An opinion issued last year by the El Paso Court of Appeals that affirmed a trial court’s ruling that the U.S. Army had subrogation rights against underinsured motorist coverage will stand, with the Texas Supreme Court formally declining to review the case last Friday.  As we reported last April, in Warmbrod v. USAA County Mutual Insurance Company, 367 S.W.3d 778 (Tex. App.—El Paso 2012), the insured was severely injured in a car accident and was treated free of charge in a U.S. Army Hospital by virtue of her husband’s military status.  The Army then sought to recover its costs from the insured’s UIM benefits, in accordance with 10 U.S.C. § 1095 and the Federal Medical Care Recovery Act (FMCRA).  The insurer paid its policy limits but protected the Army’s subrogation rights by issuing a check co-payable to the plaintiff, her attorney and the Army for the amount of the Army’s lien.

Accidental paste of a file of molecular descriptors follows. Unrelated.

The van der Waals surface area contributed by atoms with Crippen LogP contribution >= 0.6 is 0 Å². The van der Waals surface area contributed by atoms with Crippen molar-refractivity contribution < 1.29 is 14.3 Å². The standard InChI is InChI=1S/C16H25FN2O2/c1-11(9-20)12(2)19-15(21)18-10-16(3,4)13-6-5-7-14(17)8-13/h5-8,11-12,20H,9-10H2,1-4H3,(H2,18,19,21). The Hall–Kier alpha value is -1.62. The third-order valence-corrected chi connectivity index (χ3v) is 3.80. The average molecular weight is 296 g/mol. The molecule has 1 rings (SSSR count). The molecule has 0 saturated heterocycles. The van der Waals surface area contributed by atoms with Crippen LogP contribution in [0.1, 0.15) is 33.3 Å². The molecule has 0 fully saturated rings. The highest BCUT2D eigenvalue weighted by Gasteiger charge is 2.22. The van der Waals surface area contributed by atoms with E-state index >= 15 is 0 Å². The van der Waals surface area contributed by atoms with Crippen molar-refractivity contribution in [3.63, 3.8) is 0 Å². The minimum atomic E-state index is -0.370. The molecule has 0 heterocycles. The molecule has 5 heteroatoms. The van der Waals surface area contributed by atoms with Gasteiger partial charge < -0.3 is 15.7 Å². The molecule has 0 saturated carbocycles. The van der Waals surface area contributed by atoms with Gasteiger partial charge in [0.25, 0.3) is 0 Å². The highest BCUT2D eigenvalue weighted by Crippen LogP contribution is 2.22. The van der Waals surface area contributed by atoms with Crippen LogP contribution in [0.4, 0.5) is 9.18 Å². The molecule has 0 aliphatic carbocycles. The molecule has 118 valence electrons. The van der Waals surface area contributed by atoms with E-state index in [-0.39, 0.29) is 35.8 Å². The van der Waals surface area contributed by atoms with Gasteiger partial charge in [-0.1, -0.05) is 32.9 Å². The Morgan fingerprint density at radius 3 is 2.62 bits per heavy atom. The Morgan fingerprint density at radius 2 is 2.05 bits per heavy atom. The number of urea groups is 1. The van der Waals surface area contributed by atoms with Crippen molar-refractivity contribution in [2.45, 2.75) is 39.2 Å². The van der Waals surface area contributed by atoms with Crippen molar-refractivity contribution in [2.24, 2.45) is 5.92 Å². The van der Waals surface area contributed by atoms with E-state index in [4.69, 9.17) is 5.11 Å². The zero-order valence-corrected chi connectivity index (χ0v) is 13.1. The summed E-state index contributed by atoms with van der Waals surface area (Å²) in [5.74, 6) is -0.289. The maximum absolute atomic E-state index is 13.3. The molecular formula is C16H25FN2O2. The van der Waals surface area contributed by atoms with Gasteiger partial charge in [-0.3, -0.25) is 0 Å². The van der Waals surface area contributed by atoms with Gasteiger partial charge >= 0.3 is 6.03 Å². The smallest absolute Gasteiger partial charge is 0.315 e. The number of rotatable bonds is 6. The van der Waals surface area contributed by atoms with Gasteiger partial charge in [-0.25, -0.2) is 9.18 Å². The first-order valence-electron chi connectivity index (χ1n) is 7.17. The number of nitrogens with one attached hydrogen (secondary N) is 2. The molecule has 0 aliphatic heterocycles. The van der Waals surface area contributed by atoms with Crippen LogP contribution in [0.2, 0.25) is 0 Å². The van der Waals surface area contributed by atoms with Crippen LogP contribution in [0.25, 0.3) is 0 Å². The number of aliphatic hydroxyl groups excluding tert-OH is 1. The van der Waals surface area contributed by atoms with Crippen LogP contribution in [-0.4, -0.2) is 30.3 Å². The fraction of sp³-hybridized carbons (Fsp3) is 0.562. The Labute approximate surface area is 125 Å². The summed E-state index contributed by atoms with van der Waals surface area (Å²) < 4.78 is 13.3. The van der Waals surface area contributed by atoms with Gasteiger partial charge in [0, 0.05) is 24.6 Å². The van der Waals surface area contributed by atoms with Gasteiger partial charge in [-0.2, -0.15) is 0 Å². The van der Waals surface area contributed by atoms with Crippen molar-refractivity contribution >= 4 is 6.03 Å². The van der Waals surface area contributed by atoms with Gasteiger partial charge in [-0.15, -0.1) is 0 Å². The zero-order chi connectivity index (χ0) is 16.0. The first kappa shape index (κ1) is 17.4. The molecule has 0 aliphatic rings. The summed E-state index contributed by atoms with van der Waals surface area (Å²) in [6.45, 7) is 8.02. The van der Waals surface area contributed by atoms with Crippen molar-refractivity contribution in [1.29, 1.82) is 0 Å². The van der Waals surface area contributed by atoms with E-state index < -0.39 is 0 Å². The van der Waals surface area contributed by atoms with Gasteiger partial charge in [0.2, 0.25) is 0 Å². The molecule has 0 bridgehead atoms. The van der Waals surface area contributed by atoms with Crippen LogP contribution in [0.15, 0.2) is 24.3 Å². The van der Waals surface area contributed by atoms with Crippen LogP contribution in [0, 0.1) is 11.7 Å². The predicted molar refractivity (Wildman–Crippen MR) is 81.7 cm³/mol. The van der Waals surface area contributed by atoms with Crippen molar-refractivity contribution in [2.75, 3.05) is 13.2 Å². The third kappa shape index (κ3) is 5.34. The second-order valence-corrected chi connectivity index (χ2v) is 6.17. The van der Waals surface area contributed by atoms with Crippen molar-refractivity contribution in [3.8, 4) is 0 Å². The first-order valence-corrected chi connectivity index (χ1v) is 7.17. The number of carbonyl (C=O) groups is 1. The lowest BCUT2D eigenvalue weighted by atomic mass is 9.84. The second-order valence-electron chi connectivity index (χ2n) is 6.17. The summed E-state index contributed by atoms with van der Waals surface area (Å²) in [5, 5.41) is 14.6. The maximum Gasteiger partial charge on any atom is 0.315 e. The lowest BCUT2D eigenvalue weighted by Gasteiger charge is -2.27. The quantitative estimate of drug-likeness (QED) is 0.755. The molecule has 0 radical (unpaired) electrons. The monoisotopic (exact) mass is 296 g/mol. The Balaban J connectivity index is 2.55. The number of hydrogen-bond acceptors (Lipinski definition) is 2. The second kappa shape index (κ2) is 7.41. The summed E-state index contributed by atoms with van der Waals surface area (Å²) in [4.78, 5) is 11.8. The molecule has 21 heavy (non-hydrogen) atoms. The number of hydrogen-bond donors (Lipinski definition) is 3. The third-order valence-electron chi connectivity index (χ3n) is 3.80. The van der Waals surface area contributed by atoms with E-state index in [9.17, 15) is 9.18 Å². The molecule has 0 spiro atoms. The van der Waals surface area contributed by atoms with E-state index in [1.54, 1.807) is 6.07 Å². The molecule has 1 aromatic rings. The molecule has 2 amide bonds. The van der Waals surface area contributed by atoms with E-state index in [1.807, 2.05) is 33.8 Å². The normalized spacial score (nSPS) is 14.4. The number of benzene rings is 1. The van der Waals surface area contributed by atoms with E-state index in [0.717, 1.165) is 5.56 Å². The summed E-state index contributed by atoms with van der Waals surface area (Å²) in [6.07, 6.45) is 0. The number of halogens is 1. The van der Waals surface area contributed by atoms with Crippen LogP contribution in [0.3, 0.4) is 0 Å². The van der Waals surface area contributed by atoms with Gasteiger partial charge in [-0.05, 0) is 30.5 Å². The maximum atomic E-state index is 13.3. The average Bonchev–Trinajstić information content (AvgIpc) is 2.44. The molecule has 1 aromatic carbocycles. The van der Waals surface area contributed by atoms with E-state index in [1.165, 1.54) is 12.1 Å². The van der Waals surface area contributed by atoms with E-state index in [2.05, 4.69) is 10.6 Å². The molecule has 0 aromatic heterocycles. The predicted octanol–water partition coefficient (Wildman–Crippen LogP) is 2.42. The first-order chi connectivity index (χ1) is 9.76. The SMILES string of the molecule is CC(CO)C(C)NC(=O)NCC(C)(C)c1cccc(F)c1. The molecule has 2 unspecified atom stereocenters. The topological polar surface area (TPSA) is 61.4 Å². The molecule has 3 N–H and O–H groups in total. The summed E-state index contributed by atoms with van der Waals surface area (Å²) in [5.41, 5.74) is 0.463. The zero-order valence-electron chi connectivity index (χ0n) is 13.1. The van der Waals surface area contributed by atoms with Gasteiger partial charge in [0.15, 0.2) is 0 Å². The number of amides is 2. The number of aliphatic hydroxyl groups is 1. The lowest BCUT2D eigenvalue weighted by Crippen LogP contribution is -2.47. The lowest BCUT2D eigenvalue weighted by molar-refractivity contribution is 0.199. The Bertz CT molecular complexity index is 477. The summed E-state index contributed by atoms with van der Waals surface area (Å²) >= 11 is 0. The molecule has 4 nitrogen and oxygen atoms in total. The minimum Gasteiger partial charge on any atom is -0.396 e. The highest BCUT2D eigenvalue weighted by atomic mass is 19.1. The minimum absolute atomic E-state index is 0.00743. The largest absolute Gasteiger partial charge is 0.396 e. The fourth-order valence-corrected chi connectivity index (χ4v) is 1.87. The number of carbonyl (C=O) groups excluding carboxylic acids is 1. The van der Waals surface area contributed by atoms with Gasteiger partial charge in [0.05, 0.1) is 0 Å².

On appeal, the El Paso Court agreed with the insured that the FMCRA only provides the Army with a right of recovery against responsible third-parties, but not against first party insurance proceeds.  Considering 10

U.S.C. § 1095, however, the court recognized that the United States government has a right to collect reasonable expenses for care it provided from third-party payers, which is defined to include “an automobile liability insurance or no fault insurance carrier.”    Accordingly, the court concluded that because the United States Army has a right to recover against the UIM coverage, summary judgment in favor of the insurer was proper.

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